No exchange is free. Some value is always lost in a currency exchange, so it is vital to minimize this loss. If you have an excess of drams, you’ll lose even more money exchanging them back to your local currency. It may feel nice to walk around with a fat wallet, but you’ll go broke paying for your own money twice.

Lodging

There are a number of hotels and hostels with English-speaking staff all over the country. If you plan on an extended stay or are travelling with a large group, consider trying to score some travel deals to save a couple bucks. If you can’t get a deal at one place, there are enough lodging options that you won’t have a hard time looking elsewhere.

Flights and Transportation

Book in advance to get the best travel deals. The longer you wait, the more you’ll pay. Most flights go in and out of the capital city of Yerevan, so your exhilarating journey is likely to start there. Armenia has a modern metro and public transit system, so getting around Yerevan and the surrounding areas is a piece of cake.

If you want to go on a trip to rural or less-visited areas, then consider hiring a driver. Relative to the US or western Europe, a personal driver is very inexpensive, and you may get a good rate with local travel deals.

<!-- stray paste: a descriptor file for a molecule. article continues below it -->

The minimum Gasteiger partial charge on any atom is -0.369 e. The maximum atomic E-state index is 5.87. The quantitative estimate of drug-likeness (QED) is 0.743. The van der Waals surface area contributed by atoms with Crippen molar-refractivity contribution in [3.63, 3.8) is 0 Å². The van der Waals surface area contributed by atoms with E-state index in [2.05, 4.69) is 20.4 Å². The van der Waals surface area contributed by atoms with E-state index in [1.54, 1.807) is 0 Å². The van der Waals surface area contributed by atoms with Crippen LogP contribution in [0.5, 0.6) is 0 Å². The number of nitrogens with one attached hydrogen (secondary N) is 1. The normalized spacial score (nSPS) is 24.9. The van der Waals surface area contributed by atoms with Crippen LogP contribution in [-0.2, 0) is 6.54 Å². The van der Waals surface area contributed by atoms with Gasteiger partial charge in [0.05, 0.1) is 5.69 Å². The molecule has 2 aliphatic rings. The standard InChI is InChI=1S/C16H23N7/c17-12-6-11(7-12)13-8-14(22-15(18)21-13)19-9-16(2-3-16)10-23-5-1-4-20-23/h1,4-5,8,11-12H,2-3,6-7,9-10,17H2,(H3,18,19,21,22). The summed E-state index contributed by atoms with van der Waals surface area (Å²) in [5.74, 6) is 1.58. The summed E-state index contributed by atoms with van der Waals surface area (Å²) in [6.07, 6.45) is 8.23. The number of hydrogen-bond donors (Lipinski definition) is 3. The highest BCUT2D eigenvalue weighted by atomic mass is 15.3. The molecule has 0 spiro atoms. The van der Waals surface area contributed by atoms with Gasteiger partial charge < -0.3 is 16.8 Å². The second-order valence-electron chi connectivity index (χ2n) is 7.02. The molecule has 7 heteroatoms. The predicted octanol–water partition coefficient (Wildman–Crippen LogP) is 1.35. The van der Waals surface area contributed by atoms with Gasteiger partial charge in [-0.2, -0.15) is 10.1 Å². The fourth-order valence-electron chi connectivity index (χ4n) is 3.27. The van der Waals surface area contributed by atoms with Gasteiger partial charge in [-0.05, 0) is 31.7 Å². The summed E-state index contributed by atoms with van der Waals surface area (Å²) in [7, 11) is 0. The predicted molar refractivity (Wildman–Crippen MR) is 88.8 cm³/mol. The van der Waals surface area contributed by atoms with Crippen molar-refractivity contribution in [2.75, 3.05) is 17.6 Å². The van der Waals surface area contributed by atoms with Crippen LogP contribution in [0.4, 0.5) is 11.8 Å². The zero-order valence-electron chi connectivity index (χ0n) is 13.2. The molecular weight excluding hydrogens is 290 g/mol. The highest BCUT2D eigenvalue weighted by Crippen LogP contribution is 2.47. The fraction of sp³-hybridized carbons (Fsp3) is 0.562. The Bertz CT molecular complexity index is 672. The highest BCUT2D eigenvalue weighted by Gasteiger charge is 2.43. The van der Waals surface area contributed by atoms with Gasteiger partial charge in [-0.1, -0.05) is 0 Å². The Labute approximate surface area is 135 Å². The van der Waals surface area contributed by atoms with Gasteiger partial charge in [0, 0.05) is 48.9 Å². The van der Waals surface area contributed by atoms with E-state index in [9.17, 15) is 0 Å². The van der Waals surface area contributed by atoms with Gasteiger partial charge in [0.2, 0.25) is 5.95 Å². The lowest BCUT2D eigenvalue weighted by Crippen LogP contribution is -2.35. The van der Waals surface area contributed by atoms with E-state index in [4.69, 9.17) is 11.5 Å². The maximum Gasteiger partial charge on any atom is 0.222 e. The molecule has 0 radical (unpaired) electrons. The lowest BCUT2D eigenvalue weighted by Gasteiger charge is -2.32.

Language

Aside from Armenian and various minority languages, Russian and English are the most widely spoken second languages. About 40 percent of Armenians claim a basic understanding of English, though less than five percent could be considered to have an advanced proficiency.

About 90 percent of Armenians can speak varying degrees of Russian. As Armenia used to be a soviet republic, many Armenians speak Russian fluently. If you or someone from your party knows any Russian, it will surely be of use! English should suffice to make basic transactions in most areas. In rural areas, a local guide will ensure that your excitement isn’t lost in translation.

What to avoid

When going anywhere, one of the best pieces of travel advice to limit yourself to the subjects of polite dinner conversation. What does this mean? Avoid talk of God, sex, and politics when possible. As a highly religious nation where 95 percent of the population adheres to orthodox Christianity, edgier topics that may be the norm in your country are likely to be considered rude and vulgar subject matter.

On the topic of politics, try to refrain from talking too much about Turkey. Armenians were the victims of a Turkish-led genocide less than a century ago, so Armenians really don’t feel like talking about Turkey.

Also, even though Armenia used to be a part of the USSR, please don’t refer to their culture as “Soviet” or their country as a “post-Soviet state.” There’s no better way to receive an eye-roll. The people and their country have a rich, unique heritage. They don’t want to be conflated with Russia. A great piece of travel advice is that a little courtesy and sensitivity goes a long way around the world.

Key Points

Try to get the best rate for your Armenia currency exchange, be friendly and considerate to the locals. Plan ahead for a trip that fits your tastes, and your trip will be unforgettable. Be warned, though: After your first Armenia travel experience, you’ll have an unyielding desire to return!